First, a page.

Data center News
Intel CEO Pat Gelsinger’s ‘No-Brainer’ Plan To Solve Chip Shortage
‘There’s certain aspects of this that I would say is a no-brainer. It underlines every industry, American competitiveness -- this is so straightforward,’ says Intel’s CEO Pat Gelsinger.
Intel’s new CEO, Pat Gelsinger, virtually met with President Joe Biden and his administration on Monday urging the federal government to fund his vision of boosting domestic semiconductor manufacturing to new heights for the sake of national security and solving major semiconductor supply chain issues.
“I believe our moonshot should be that one-third of the supply of semiconductors should be back on American soil by American companies,” said Gelsinger in an interview with CNBC this week. America’s share of the global chip manufacturing market was 37 percent in 1990, but has fallen to 12 percent in 2021, with Asia dominating the industry at over 70 percent share.
“We’ve become way too dependent on too small of a footing in Asia. We need a more balanced supply chain globally,” said Gelsinger. “Intel is ready to step into that. I announced two new fabs [chip production plants] in Arizona and we’re ready to put the next ones in place in the U.S. It’s so critical that the administration [and] Congress step forward, get this funding in place, start that acceleration of the industry, because these take years to build up and we need to build a more diverse supply chain. … We must act now.”
Gelsinger said the only way to address this economic and national security risk, while at the same time spurring the creation of American jobs, is to increase domestic semiconductor manufacturing capacity.
Last month, Intel announced a $20 billion investment to expand its manufacturing capacity in America, starting with two new chip production plants in Arizona that would create 3,000 high-tech jobs as well as 15,000 local long-term jobs.
“We also opened our fab doors wide, creating a new business, Intel Foundry Services, to provide manufacturing capacity based in the U.S. and Europe to other companies and governments,” said Gelsinger in a recent blog post. “Semiconductors are the fifth-largest U.S. export sector, supporting a quarter million domestic jobs directly and over a million indirectly, but there is room to grow the industry further as U.S. companies capture more of the domestic and global demand. To do so, we need a partner and we hope the federal government will become that partner.”
Gelsinger is aiming to get U.S. funding from President Biden’s $2 trillion American Jobs Plan, which he points out includes $50 billion in semiconductor manufacturing investments. Intel’s CEO met virtually during a semiconductor White House summit on Monday alongside other tech leaders from the like of Google, AT&T and Samsung.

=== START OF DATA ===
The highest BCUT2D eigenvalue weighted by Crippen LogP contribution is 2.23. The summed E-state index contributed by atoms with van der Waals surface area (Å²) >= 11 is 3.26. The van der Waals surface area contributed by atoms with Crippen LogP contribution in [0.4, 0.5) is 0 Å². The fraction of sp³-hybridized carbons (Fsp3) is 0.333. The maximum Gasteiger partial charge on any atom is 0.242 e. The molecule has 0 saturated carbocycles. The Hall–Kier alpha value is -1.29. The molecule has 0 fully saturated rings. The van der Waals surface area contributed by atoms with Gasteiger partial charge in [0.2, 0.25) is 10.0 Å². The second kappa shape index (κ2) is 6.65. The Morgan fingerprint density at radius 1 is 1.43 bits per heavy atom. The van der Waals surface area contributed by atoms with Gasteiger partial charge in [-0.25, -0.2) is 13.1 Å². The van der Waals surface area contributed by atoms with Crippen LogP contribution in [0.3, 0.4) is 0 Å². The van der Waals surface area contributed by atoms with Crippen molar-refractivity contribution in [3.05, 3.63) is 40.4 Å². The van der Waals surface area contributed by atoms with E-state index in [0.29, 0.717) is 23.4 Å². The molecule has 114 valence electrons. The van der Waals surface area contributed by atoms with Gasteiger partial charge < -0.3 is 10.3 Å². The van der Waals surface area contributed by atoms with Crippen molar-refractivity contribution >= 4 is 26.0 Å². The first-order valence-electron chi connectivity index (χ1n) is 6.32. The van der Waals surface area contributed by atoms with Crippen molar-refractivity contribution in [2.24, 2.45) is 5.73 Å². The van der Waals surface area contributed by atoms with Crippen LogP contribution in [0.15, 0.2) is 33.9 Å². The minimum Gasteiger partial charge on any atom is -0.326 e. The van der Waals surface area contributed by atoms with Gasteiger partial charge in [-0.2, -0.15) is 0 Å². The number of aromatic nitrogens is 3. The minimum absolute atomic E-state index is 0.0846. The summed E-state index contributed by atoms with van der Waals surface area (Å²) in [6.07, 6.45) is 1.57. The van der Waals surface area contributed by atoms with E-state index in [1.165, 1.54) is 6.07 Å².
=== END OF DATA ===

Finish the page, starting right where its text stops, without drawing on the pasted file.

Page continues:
“[President Biden’s] plan recognizes that investment today will lead to increased technological research and development, innovation, job creation, sustainable supply chains and advanced manufacturing for tomorrow,” Gelsinger said. “We believe this program can help restore U.S. semiconductor manufacturing leadership, a worthy moonshot for our nation.”
Bob Keblusek, chief technology officer at Downers Grove, Ill.-based Sentinel Technologies, a leading national solution provider, said it would be great for America to have “control” of its own critical infrastructure and supply chain.
“It’s become a world economy, but at the same time, we have to continually look at all the different things we deem critical and important for national security to make sure we’re in a comfortable position and have enough control over those things to protect ourselves and be self-sufficient,” said Keblusek, who has over 25 years of experience in the tech industry. “I like [Gelsinger’s] plan. It’s a good idea.”
Keblusek pointed at significant supply chain issues over the past 12 months stemming from the global COVID-19 pandemic that have hurt Sentinel Technologies and its customers.
There’s been instances when Sentinel couldn’t fulfill the needs of customers, some of which were healthcare organizations, due to supply chain issues with manufacturing being overseas.
“So we’ve got customers that are looking to upgrade infrastructure for various reasons, but some manufacturers can’t keep up with the supply because of [COVID] -- yet there’s incredible demands. So we’re sometimes unable to get customers the gear needed to improve their infrastructure in order to support that. We’re seeing lead-times, optimistically, in the three- or four-month ranges,” said Keblusek. “So it’s pushing these projects out and even impacting critical care facilities to where we need to get infrastructure in to help them support us and save lives. But we can’t get the equipment. So it’s definitely been a challenge. It increases our own costs as well.”
Furthermore, Keblusek said Gelsinger’s plan would work in America now more than ever as manufacturing has become highly automated.
“When the U.S. was doing more manufacturing in the 1990s and 1980s, manufacturing was not as automated as it is today. A factory then looks different from now, especially around manual-type labor,” he said. “I think that there’s a lot of reasons why bringing that home and closer to where we are using equipment from the U.S. standpoint, makes a lot of sense.”
Gelsinger said this is a “no-brainer” opportunity for America that the federal government needs to throw its weight and funding behind.
“There’s certain aspects of this that I would say is a no-brainer. It underlines every industry, American competitiveness -- this is so straightforward,” Intel’s CEO said. “The U.S. used to be, 20 plus years ago, at 37 percent of the global [semiconductor] supply. Today we’re at 12 percent and heading towards less than 10 percent. This is like the most critical technology that we’re going to lose control of in that supply chain – we must act now. We must not only flatten that but start the rise.”